Shark's eye view! Instruments strapped onto and ingested by sharks have provided novel insights into how one of the most feared and least understood ocean predator swims, eats and lives, scientists say.
For the first time, researchers outfitted sharks with sophisticated sensors and video recorders to measure and see where they are going, how they are getting there, and what they are doing once they reach their destinations.
Scientists are also piloting a project using instruments ingested by sharks and other top ocean predators, like tuna, to gain new awareness into these animals' feeding habits.
The instruments, which use electrical measurements to track ingestion and digestion of prey, can help researchers understand where, when and how much sharks and other predators are eating, and what they are feasting on.
The instruments are providing scientists with a "shark's eye" view of the ocean and greater understanding than ever of the lives of these fish in their natural environment.
"What we are doing is really trying to fill out the detail of what their role is in the ocean," said Carl Meyer, an assistant researcher at the Hawaii Institute of Marine Biology at the University of Hawaii at Manoa.
"It is all about getting a much deeper understanding of sharks' ecological role in the ocean, which is important to the health of the ocean and, by extension, to our own well-being," said Meyer.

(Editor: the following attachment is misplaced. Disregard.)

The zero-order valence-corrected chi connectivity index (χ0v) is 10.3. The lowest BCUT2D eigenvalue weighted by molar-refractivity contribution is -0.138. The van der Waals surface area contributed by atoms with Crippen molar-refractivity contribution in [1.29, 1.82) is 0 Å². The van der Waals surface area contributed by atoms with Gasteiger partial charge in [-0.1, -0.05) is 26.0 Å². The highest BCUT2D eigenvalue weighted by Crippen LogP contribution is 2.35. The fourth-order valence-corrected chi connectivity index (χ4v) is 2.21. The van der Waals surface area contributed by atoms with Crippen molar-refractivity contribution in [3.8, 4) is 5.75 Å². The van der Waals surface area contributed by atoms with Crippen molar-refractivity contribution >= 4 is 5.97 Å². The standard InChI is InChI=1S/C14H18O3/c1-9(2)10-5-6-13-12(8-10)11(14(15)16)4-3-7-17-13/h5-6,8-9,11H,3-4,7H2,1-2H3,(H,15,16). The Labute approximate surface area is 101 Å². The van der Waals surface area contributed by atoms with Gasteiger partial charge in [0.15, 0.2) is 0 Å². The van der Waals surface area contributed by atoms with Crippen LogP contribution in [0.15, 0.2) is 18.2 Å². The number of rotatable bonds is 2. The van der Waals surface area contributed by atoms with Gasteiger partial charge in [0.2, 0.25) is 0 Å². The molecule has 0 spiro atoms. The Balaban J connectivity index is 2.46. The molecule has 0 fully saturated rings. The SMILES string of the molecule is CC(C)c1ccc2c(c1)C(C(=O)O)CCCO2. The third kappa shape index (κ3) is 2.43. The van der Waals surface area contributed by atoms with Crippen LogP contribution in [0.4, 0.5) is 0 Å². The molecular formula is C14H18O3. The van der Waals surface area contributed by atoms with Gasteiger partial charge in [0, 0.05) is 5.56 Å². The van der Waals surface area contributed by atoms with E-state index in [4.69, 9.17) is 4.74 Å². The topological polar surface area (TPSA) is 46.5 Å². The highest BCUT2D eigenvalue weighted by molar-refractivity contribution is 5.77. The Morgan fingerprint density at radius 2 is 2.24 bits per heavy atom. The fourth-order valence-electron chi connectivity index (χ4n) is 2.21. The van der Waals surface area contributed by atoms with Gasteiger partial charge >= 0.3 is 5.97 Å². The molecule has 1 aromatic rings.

Using the sensors and video recorders, the researchers captured unprecedented images of sharks of different species swimming in schools, interacting with other fish and moving in repetitive loops across the sea bed.
They also found that sharks used powered swimming more often than gliding motion to move through the ocean, contrary to what scientists had previously thought, and that deep-sea sharks swim in slow motion compared to shallow water species.
"These instrument packages are like flight data recorders for sharks. They allow us to quantify a variety of different things that we haven't been able to quantify before," Meyer said.
"It has really drawn back the veil on what these animals do and answered some longstanding questions," he added.
Sharks are at the top of the ocean food chain, Meyer noted, making them an important part of the marine ecosystem, and knowing more about these fish helps scientists better understand the flow of energy through the ocean.
Until now, sharks have mainly been observed in captivity, and have been tracked only to see where they travelled.
These new observations could help shape conservation and resource management efforts, and inform public safety measures, Holland said.
Image: A sixgill shark with a sensor and video recorder attached to it swims through the ocean. The instruments are giving scientists a "shark’s eye" view of the ocean and revealing new findings about shark behaviour.
Photograph: Mark Royer/University of Hawaii